Sara Carter, who has spoken frequently on the Chinese government’s threat and expansion to the West, stated on Twitter that the United States has failed to stop China from purchasing land near military installations, vital agricultural land, as well as, allowing Chinese linked companies, such as Huawei, to install technology in cellular towers. Those cellular towers are located in Montana, along side more than 150 ICBM nuclear silos.

China said, “The Chinese side regrets the unintended entry of the airship into U.S. airspace due to force majeure.” Majeure meaning that it was out of there control. It blew off course due to limited “self-steering” capabilities according the Ministry. The ministry also stated that the balloon, “deviated far from its planned course.”

This incident is adding fuel to the fire of what is already a tense relationship between the worlds two largest economies. China already lays claim to approximately 80% of the South China Sea, and is seeking full control over Taiwan after assuming full control of Hong Kong. China’s belt and road initiative has invested copious amounts of money into building infrastructure in other countries and uses it as economic blackmail. China’s transportation of fentanyl into Mexico is yet again another example of how they are seeking to damage the US.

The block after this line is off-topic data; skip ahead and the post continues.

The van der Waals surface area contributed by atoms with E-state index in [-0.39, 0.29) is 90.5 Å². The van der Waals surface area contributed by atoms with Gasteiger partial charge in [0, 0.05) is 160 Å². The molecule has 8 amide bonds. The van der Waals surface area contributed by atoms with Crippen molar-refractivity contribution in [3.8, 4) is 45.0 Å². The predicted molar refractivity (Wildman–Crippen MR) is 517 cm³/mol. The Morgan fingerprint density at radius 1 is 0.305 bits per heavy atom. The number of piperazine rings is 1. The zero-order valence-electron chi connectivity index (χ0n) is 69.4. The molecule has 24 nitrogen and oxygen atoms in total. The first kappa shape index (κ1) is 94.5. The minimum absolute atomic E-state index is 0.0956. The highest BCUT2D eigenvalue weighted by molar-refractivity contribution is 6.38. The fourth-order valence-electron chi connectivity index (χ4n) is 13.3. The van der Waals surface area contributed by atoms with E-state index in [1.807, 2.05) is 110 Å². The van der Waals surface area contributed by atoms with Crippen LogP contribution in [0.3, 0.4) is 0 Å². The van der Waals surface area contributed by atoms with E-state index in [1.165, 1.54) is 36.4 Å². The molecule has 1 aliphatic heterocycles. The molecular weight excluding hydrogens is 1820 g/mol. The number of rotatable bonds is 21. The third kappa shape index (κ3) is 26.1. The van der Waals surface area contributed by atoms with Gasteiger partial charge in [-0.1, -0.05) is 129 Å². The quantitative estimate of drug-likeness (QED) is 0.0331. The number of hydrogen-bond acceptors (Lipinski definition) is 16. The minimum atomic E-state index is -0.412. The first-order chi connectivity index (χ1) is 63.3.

Is this just a weather ballon that blew off course? US officials at the White House seem to be unconvinced and will continue to monitor the balloon, as reported.

UPDATED: Statement from the Pentagon was jaw dropping when a reporter asked if the public has a right to know about Beijing’s balloon.

“The public certainly has the ability to look up in the sky and see where the balloon is,” a DOD official responded.